Our game is in a bit of a jam.  The number of rounds played has been declining.  The anticipated Boomer golf Boom never ignited.  And folks, I just don’t see Tiger’s return to the tour as being any sort of salvation.  So here are some suggestions for boosting golf’s popularity.

PAY ONLY FOR WHAT YOU PLAY:

One of the great advantages of belonging to a private club isn’t so much unlimited golf but rather the ability to play as little as you want on any given occasion.  But public courses have all the flexibility of a stuffy French restaurant when it comes to pricing:  Here are our rates for 18 (maybe 9 at some places).  Take it or leave it.  Why not use transponders like we use for paying tolls and set up courses so that you could zip out and play 5 or 7 or 11 holes some evening on the way home from work and pay based on a fee per hole?

GO FOR THE IRONIC MARKET

Have you seen how the new breed of hipsters dress?  With the straw Fedoras and retro shirts they look like guys coming off the course in 1958.  Have Ironic Golf nights.  I mean if you have the wardrobe you’re halfway there. (I should probably point out that one of my sons has told me that hipsters don’t like being called ‘hipsters’.  So in order not to give offense we should be careful to refer to them correctly, or as Hipster-Americans.)

IF YOU CAN’T BEAT THEM….

Remaking the image of the game is going to be a challenge as long as the sport’s main advertising sponsors are Cialis and Viagra.   And the new wave of anti-gout medication ads on Golf Channel are definitely NOT the answer.  But let’s face it, it’s going to be tough to replace that money so we might as well make the best of it.  Let’s follow the lead of baseball broadcasting where sponsors have these cute little tie-ins to events in the game; e.g. when there’s a pitching change the announcer says”When It’s Time For A Change Think Speedee Oil Change”.  For us it’s pretty obvious.  It’s going to be “And that’s the Cialis Up and Down of the Day” and “Here’s the Viagra Long and Straight Drive of the Day”.

BIGGER HOLES:

First off, calm down.  Here’s how it works. First off this is done only on selected courses.  Like ones that are really desperate for new business.  Second the holes don’t stay enlarged.  It’s like Sudoku in the newspaper: the challenge gets progressively harder through the week until by Friday they’re at regulation size, just in time for the weekend.

I’m not sure what the introductory size should be.  Maybe something on the order of a salad plate.  What a great way to get people started with golfing!  It’s so much easier for them to get the great feeling of sinking putts right from the start.  Over time they advance through the week until (cue evil laugh) they’re hooked and their fragile self-esteem now depends on doing something that everybody who plays the game finds impossible at some point (re-cue evil laugh).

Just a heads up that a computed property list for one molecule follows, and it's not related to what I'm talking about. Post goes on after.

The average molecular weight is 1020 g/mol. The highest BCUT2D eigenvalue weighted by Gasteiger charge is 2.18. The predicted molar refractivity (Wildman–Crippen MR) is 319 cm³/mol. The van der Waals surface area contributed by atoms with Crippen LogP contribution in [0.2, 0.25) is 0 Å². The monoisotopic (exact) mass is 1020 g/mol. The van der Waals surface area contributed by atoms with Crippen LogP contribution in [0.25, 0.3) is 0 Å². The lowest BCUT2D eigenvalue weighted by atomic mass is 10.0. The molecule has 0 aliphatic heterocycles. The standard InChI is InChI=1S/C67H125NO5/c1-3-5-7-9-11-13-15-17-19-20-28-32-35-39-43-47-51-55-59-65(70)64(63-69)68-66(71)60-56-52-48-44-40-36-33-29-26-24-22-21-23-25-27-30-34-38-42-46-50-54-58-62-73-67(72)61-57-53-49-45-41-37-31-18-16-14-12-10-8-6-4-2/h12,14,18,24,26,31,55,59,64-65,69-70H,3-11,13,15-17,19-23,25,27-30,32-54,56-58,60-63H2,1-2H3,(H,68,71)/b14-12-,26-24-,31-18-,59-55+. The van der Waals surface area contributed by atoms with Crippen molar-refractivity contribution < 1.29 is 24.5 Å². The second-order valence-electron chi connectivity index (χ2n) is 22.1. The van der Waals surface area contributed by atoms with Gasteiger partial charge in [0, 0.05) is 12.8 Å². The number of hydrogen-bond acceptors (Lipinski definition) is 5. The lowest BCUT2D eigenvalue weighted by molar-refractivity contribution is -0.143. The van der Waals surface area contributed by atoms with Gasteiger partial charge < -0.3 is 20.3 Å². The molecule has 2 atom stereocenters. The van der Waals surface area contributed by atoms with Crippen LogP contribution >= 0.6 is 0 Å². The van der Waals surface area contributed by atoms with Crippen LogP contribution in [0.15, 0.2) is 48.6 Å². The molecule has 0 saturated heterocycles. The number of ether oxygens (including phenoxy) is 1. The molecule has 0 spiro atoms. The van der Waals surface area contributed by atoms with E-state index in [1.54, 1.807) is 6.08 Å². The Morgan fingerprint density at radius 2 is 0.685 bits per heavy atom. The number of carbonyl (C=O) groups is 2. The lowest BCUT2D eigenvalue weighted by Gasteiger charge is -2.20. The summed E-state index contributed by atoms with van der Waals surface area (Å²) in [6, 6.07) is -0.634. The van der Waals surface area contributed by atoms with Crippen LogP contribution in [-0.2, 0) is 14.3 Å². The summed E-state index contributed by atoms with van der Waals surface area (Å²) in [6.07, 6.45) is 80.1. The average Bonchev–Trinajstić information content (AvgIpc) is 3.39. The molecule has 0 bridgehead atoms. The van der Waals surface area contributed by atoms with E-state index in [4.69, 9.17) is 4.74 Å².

FULL CONTACT COMPETITIVE SPEED GOLF:

Want to get the kids into the game?  Want a little of that X-Games mojo for a sport whose main advertising sponsors are financial planners and boner pills?  Let’s take a look at speed golf with a little added spice.

As in regular speed golf, the score is the combination of time and strokes.  In this version you’d have a shotgun start and this would an event for foursomes.  Your team would not be able to tee off on the next hole until your last player has holed out.  As a result things are going to be very interesting around the greens.  At first I thought about proposing all sorts of elaborate rules about how you could play through a group in front of you without putting anybody at risk but then I realized that was precisely the point.  That’s how you get the ratings up.  Fire away!  Now you would have to have rules prohibiting the intentional drilling of somebody.  In other words, aiming at somebody and hitting them would mean  an automatic DQ.  But other than that, just strap on your helmet and get out there.

This is going to look a lot like those team competitions in “Survivor”.  In fact let’s see if we can’t get that Jeff dude to be the play by play announcer.  He’s only working about 80 days a year right now.

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